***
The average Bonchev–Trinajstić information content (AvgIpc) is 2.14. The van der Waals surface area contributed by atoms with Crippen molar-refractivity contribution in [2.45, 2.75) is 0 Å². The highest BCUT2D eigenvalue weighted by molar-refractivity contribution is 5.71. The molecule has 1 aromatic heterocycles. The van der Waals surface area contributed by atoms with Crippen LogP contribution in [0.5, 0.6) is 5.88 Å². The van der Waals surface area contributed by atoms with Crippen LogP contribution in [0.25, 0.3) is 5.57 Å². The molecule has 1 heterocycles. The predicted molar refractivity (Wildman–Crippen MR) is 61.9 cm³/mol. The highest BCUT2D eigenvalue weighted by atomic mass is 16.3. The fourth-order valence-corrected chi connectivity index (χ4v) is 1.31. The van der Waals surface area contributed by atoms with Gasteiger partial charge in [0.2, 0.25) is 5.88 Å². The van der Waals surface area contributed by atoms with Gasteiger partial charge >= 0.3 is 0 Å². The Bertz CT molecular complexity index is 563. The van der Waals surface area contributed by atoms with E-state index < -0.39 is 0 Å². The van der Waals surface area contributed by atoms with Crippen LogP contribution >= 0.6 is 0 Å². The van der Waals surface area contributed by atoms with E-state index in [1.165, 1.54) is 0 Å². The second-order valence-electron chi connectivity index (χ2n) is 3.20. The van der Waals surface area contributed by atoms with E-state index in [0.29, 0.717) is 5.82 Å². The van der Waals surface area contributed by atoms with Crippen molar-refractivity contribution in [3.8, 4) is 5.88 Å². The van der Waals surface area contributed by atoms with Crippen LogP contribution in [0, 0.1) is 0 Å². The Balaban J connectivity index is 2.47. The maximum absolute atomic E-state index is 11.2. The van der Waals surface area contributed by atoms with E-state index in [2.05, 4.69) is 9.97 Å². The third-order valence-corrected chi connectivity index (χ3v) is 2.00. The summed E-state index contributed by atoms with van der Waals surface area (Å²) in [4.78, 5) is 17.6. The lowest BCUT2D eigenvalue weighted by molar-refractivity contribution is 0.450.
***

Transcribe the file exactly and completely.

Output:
The average Bonchev–Trinajstić information content (AvgIpc) is 2.14. The van der Waals surface area contributed by atoms with Crippen molar-refractivity contribution in [2.45, 2.75) is 0 Å². The highest BCUT2D eigenvalue weighted by molar-refractivity contribution is 5.71. The molecule has 1 aromatic heterocycles. The van der Waals surface area contributed by atoms with Crippen LogP contribution in [0.5, 0.6) is 5.88 Å². The van der Waals surface area contributed by atoms with Crippen LogP contribution in [0.25, 0.3) is 5.57 Å². The molecule has 1 heterocycles. The predicted molar refractivity (Wildman–Crippen MR) is 61.9 cm³/mol. The highest BCUT2D eigenvalue weighted by atomic mass is 16.3. The fourth-order valence-corrected chi connectivity index (χ4v) is 1.31. The van der Waals surface area contributed by atoms with Gasteiger partial charge in [0.2, 0.25) is 5.88 Å². The van der Waals surface area contributed by atoms with Gasteiger partial charge >= 0.3 is 0 Å². The Bertz CT molecular complexity index is 563. The van der Waals surface area contributed by atoms with E-state index < -0.39 is 0 Å². The van der Waals surface area contributed by atoms with Crippen LogP contribution >= 0.6 is 0 Å². The van der Waals surface area contributed by atoms with E-state index in [1.165, 1.54) is 0 Å². The second-order valence-electron chi connectivity index (χ2n) is 3.20. The van der Waals surface area contributed by atoms with E-state index in [0.29, 0.717) is 5.82 Å². The van der Waals surface area contributed by atoms with Crippen molar-refractivity contribution in [3.8, 4) is 5.88 Å². The van der Waals surface area contributed by atoms with Crippen LogP contribution in [0, 0.1) is 0 Å². The Balaban J connectivity index is 2.47. The maximum absolute atomic E-state index is 11.2. The van der Waals surface area contributed by atoms with E-state index in [2.05, 4.69) is 9.97 Å². The third-order valence-corrected chi connectivity index (χ3v) is 2.00. The summed E-state index contributed by atoms with van der Waals surface area (Å²) in [4.78, 5) is 17.6. The lowest BCUT2D eigenvalue weighted by molar-refractivity contribution is 0.450.